Producers have been paying a flat rate that hasn't changed since 1994. The changes, which were tabled in Bill 16 today, need to be passed in the legislature before being implemented. | File photo

Alta. to change grazing lease fees

The Alberta government plans to re-jig the grazing lease framework for producers, a move that would increase rates but potentially quash future trade disputes with the United States. With much support from the beef industry, the new framework would see producers begin paying a rate that will largely be based on the market price of […] Read more

Twenty “artist’s proof” editions were made of The Last Great Buffalo Wagon Trek as well as 200 limited edition prints, but Bison Producers of Alberta has lost track of the original.  | Linda Sautner photo

Bison producers hunt for wagon trek painting

It’s a bit of a bison mystery. An original oil painting created after a wagon trek held in 2000, in conjunction with the International Bison Conference, has gone missing. The Last Great Buffalo Wagon Trek, a 48 by 30-inch oil painting by Wayne LaLiberte, once hung in a Leduc, Alta., boardroom shared by the Bison […] Read more

Lee Wilson of Miller Wilson Angus at Bashaw, Alta., showed the grand champion Black Angus at the Olds Classic Livestock Show. Judge Chamarie Viator called this bull “the most complete we have seen here.”  |  Barbara Duckworth photo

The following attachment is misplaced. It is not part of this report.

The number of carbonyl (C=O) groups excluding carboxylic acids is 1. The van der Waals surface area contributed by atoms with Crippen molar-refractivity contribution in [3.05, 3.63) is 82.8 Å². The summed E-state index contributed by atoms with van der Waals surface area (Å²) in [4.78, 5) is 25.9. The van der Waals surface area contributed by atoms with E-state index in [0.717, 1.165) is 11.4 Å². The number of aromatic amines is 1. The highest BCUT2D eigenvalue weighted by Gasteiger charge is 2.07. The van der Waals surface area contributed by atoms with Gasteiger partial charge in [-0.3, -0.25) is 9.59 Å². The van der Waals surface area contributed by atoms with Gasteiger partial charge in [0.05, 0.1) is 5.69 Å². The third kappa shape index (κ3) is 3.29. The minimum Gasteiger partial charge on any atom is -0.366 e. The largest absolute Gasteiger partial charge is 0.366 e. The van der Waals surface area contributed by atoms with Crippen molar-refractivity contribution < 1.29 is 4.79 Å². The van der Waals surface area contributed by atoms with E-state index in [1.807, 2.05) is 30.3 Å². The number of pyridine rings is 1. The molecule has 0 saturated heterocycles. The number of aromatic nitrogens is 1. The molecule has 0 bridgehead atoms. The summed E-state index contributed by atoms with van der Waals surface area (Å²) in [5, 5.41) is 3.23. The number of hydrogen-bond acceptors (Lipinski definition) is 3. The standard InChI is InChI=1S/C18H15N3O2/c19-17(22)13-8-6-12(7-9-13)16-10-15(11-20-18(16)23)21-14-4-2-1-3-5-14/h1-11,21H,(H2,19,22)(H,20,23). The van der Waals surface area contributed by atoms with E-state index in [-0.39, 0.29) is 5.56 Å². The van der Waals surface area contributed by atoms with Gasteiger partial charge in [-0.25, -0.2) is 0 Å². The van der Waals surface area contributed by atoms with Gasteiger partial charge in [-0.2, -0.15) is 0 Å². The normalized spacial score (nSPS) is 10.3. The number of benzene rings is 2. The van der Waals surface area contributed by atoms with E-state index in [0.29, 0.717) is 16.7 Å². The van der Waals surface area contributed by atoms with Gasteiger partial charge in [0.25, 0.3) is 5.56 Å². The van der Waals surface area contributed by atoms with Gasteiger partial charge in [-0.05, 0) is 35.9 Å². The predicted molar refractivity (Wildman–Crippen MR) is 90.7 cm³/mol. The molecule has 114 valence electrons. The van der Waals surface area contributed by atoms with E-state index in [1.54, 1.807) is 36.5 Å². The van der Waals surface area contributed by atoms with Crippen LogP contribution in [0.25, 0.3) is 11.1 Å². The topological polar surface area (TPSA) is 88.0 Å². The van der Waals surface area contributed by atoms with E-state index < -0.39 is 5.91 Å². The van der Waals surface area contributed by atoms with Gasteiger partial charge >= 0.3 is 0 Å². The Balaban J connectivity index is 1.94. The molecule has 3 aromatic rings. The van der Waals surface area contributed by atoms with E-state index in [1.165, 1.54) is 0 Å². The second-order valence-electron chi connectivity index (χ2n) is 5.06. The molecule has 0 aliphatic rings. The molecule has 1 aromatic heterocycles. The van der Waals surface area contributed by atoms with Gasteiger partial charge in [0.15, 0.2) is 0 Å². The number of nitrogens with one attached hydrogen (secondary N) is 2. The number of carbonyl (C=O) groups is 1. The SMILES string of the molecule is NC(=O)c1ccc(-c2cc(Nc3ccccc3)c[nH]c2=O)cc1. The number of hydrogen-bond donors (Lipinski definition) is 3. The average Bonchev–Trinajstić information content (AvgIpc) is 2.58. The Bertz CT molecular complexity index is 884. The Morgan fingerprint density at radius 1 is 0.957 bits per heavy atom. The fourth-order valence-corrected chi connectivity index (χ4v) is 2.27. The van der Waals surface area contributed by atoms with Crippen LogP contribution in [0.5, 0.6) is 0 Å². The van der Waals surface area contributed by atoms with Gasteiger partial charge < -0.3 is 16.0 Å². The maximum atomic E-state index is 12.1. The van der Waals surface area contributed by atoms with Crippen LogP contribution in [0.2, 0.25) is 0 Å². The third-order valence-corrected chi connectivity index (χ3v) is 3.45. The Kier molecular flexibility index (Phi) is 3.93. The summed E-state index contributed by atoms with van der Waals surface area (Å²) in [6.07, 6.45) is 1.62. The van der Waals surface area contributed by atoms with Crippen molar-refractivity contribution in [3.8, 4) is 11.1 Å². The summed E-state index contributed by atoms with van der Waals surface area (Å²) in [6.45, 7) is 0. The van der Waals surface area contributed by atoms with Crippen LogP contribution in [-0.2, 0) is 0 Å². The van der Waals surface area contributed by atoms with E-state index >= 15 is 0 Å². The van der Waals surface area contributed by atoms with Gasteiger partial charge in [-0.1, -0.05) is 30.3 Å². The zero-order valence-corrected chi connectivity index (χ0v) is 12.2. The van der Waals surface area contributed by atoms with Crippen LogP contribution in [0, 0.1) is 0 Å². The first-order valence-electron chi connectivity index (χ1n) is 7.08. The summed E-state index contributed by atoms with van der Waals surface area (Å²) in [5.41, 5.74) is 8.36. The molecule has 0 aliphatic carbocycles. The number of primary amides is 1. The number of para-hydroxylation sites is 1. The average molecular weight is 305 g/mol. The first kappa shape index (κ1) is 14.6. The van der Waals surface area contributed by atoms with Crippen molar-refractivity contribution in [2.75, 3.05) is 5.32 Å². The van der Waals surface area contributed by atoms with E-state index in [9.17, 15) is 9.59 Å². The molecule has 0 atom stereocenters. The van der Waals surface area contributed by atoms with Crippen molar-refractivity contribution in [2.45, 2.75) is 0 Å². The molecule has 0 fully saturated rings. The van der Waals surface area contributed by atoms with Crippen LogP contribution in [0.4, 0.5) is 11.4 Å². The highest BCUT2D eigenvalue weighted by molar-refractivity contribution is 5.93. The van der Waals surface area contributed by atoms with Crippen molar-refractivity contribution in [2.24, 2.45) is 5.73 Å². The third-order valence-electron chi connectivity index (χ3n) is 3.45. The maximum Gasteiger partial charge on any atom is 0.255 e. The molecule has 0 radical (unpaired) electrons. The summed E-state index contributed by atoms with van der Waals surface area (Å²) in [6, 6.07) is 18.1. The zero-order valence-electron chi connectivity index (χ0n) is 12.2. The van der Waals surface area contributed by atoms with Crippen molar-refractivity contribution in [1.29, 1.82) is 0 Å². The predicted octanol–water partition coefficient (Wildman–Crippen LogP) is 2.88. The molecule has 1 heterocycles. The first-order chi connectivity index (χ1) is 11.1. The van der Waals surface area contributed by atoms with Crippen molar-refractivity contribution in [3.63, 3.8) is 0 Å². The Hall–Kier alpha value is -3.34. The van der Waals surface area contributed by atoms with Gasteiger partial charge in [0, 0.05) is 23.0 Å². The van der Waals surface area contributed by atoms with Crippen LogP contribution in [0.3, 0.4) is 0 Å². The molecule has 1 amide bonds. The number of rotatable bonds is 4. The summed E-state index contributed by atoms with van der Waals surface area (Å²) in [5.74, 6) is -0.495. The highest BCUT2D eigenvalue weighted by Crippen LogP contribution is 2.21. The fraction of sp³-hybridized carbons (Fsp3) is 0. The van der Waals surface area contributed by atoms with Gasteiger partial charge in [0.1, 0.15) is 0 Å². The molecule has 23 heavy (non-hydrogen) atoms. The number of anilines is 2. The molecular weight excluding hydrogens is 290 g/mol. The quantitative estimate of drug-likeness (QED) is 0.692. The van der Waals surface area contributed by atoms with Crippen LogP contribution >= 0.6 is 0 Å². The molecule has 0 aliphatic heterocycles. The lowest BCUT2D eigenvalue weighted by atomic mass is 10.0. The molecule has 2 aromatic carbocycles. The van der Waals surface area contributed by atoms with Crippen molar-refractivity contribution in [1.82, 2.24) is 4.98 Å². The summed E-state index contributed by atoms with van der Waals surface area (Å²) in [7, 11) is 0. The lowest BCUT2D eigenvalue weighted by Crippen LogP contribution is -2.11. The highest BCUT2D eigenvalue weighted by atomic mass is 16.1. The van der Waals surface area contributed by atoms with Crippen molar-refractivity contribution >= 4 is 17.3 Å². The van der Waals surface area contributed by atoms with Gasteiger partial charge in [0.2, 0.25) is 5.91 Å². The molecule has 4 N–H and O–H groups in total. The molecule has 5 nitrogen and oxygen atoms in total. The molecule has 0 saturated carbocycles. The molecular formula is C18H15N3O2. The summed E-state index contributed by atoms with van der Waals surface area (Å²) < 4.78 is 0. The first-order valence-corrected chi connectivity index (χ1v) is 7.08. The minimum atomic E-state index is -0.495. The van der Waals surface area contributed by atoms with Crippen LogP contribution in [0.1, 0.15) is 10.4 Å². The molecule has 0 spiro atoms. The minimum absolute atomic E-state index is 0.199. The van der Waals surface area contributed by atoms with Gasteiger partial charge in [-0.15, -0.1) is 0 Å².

Purebred show season is underway

OLDS, Alta. — The first purebred show of the season opened with the Olds Fall Classic Oct. 4-6. The show is part of the Alberta Supreme championship and many of the cattle on show here will go on to Edmonton’s Farmfair International and Canadian Western Agribition in Regina. The class winners are: Grand champion female: […] Read more

David Esmond of Tugaske, Sask., cuts wheat  and volunteer canola  for silage. The wheat crop was destroyed by hail in July.  |  Mickey Watkins photo

Feed assessment requires proper procedures

Lower quality feed can lead to a range of problems in cow herds, including more sickness and lower conception rates. Instead of three- to five-percent open cows, eight percent may fail to get pregnant, said beef and forage specialist Barry Yaremcio of Alberta Agriculture. “With the shortage of vitamins and poor quality forage that has […] Read more

Trace-out activities, which involve testing herds that received animals from the infected herd within the previous seven years, eventually involved 15 herds in B.C., 22 in Alberta and one in Saskatchewan. No further cases of bovine TB were found.
 | File photo

Final TB-linked B.C. herd released

The last of 38 cattle herds subject to trace-out in connection with last November’s bovine tuberculosis case in British Columbia has been released from movement controls. The Canadian Food Inspection Agency announced removal of the last restriction Sept. 23 and said trace-in efforts, designed to identify and eliminate the source of the disease if possible, […] Read more